My Sister the Moon
Gray Bird wanted only sons. His daughter, Kiin, would have been killed at birth to make way for a male heir if not for the tribal chief, Kayugh, who claimed the infant as a future wife for one of his two young sons. Sixteen years later, Kiin is caught between the two brothers: on ...more
The novel ...more
― Sue Harrison, My Sister the Moon
I enjoyed this Native American tale about Kiin, told during PreHistoric times. It is apparently part of a series although I did not know that when I started reading it.
The book is painful at times. Her story is not a happy one. In fact, this is one of those books where the bad things just keep piling on. I loved reading about ...more
My Sister the Moon is an adventurous story filled with heartbreak, adventure and triumph. It tells t ...more
I suggest this book strongly to anyone that enjoys this type of novel.
I just read My Sister the Moon for the second time in 25 years. I didn't remember the details of the story so I enjoyed the book as if it were a first-time read. The 2nd book in the Ivory Carver Series isn't as quick a read as Mother Earth Father Sky but the story is engaging and the characters are well developed. The landscape of the ancient Alaskan Aleutian Chain is almost a character itself. The reason I can't love this book is because of the extreme heartache and sadness surrounding the main charac...more
I can't say I was very happy with the ending of the story or some of the choices made by the characters, but the story is reflective of a different time and customs.
I'll continue onward to the last book in the series.
You may wish the book ended a few chapters earlier than it does, but that's what the third book is for, right?
This time it focuses on Kiin, who is only named part of the way into the book because she is so despised by her father. Instead of being left for dead as an infant, the leader of the tribe decided to betroth his son to her and thus force her father to l ...more
Maybe life in those days was pretty much depressing, yet we see in other characters some reasonable sense of happiness, some balance between tragedy and fulfillment.
But to be a Harrison protagonist seems to equate to a life as a series of tragedies. I just want yell, "Oh come on, give the girl a break !"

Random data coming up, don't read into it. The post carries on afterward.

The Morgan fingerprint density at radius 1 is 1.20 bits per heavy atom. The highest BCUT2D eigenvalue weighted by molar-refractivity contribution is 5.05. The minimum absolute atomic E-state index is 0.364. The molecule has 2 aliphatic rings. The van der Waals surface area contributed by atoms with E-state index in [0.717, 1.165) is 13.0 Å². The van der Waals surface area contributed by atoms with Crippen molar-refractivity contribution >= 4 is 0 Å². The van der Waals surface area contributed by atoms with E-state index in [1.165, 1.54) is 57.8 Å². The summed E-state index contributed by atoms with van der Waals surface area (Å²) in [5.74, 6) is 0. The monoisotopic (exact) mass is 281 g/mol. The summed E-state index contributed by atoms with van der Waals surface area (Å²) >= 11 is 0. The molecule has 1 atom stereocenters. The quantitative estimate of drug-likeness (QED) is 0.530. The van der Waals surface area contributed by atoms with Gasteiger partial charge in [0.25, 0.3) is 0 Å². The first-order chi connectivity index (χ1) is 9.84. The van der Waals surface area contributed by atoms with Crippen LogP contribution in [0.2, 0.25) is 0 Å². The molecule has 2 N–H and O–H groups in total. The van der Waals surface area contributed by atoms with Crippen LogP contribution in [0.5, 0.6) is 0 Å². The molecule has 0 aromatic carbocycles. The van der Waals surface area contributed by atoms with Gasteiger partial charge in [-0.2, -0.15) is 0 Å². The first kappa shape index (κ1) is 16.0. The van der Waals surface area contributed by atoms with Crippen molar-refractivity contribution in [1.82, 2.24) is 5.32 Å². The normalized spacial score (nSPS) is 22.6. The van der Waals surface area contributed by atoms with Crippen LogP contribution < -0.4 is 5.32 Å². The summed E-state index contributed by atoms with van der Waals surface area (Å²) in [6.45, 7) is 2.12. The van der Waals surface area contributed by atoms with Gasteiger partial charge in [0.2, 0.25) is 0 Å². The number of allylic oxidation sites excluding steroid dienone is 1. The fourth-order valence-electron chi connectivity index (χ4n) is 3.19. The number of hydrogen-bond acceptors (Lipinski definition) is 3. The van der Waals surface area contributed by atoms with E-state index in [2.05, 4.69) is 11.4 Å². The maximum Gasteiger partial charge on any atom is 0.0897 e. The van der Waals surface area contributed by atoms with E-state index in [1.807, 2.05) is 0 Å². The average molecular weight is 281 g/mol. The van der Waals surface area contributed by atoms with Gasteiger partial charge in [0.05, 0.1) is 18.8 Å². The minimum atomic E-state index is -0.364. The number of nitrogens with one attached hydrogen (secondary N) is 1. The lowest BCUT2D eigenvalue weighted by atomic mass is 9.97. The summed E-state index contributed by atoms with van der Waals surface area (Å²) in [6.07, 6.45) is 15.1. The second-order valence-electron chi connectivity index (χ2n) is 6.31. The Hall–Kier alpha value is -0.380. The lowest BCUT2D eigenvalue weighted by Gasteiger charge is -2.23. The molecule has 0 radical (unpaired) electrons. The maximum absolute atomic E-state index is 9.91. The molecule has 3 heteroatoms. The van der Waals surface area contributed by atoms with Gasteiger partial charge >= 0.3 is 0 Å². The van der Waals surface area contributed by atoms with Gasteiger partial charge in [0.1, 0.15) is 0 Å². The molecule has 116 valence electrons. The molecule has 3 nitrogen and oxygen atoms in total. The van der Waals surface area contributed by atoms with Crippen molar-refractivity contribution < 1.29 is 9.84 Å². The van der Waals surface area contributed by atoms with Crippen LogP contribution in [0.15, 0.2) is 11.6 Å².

Interesting plots, great c ...more
The crossover between the different third person POV's was done so seamlessly, I rarely noticed it happened. And each character ...more
of ice millenia past, her destiny is tied to the brave sons of orphaned chagak and her chieftain mate kayugh -- one to whom, kiin is promised, the,other
for whom she yearns But the evil that her own family spawned drags the tormented young woman far from her people -- where savage cruelties, love and fate
will strengthen and chang ...more
The writing is excellent and the characters believable. It's a captivating, sometimes stark description of a life led in a different time, where the culture is different and thus the way of thinking...
This reminds me of the "Clan of the cavebear" series, except that this is well written. And where "clan of the cavebear" is set in the ice age's fertile plains of central europe, this book, and the rest of the series, is in one of the earths harshest climates.. the ...more
Brother Wind 3rd book of the Ivory Carver Trilogy does close the story in a lovely way. I like Sue Harrison's writing style very much,I say she's a true storyteller of the best kind.
I wish there were going to be more novels like this from her but she is moved into a different avenue ...more
This book started out really slow for me and I almost discontinued reading. Especially because of the characters` names and the (for me) seemingly repetitive descriptions of what the characters do during their days: fishing, hunting, collecting food, weaving....repeat.
But then I decided to go on reading and finished it, with the last 1/3 of the book being really exciting and moving. - Im thinking ...more